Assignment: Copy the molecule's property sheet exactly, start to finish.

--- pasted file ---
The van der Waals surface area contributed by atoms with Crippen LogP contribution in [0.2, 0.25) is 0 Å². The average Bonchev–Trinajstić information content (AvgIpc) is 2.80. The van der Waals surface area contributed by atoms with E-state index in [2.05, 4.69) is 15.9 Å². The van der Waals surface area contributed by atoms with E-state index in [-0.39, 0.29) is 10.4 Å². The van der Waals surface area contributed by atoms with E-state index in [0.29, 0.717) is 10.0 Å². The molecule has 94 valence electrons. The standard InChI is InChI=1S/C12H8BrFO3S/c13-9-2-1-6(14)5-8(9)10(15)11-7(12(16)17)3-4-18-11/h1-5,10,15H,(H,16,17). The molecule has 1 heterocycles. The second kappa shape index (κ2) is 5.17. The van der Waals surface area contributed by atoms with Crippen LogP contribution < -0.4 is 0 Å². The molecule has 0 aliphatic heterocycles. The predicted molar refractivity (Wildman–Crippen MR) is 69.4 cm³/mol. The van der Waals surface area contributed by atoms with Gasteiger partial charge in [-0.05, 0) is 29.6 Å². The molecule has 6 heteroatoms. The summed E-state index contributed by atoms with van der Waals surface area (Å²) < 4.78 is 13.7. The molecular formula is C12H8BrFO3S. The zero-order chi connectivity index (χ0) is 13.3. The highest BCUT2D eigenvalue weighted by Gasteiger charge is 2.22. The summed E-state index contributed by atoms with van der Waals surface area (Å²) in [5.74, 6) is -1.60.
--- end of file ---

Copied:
The van der Waals surface area contributed by atoms with Crippen LogP contribution in [0.2, 0.25) is 0 Å². The average Bonchev–Trinajstić information content (AvgIpc) is 2.80. The van der Waals surface area contributed by atoms with E-state index in [2.05, 4.69) is 15.9 Å². The van der Waals surface area contributed by atoms with E-state index in [-0.39, 0.29) is 10.4 Å². The van der Waals surface area contributed by atoms with E-state index in [0.29, 0.717) is 10.0 Å². The molecule has 94 valence electrons. The standard InChI is InChI=1S/C12H8BrFO3S/c13-9-2-1-6(14)5-8(9)10(15)11-7(12(16)17)3-4-18-11/h1-5,10,15H,(H,16,17). The molecule has 1 heterocycles. The second kappa shape index (κ2) is 5.17. The van der Waals surface area contributed by atoms with Crippen LogP contribution < -0.4 is 0 Å². The molecule has 0 aliphatic heterocycles. The predicted molar refractivity (Wildman–Crippen MR) is 69.4 cm³/mol. The van der Waals surface area contributed by atoms with Gasteiger partial charge in [-0.05, 0) is 29.6 Å². The molecule has 6 heteroatoms. The summed E-state index contributed by atoms with van der Waals surface area (Å²) < 4.78 is 13.7. The molecular formula is C12H8BrFO3S. The zero-order chi connectivity index (χ0) is 13.3. The highest BCUT2D eigenvalue weighted by Gasteiger charge is 2.22. The summed E-state index contributed by atoms with van der Waals surface area (Å²) in [5.74, 6) is -1.60.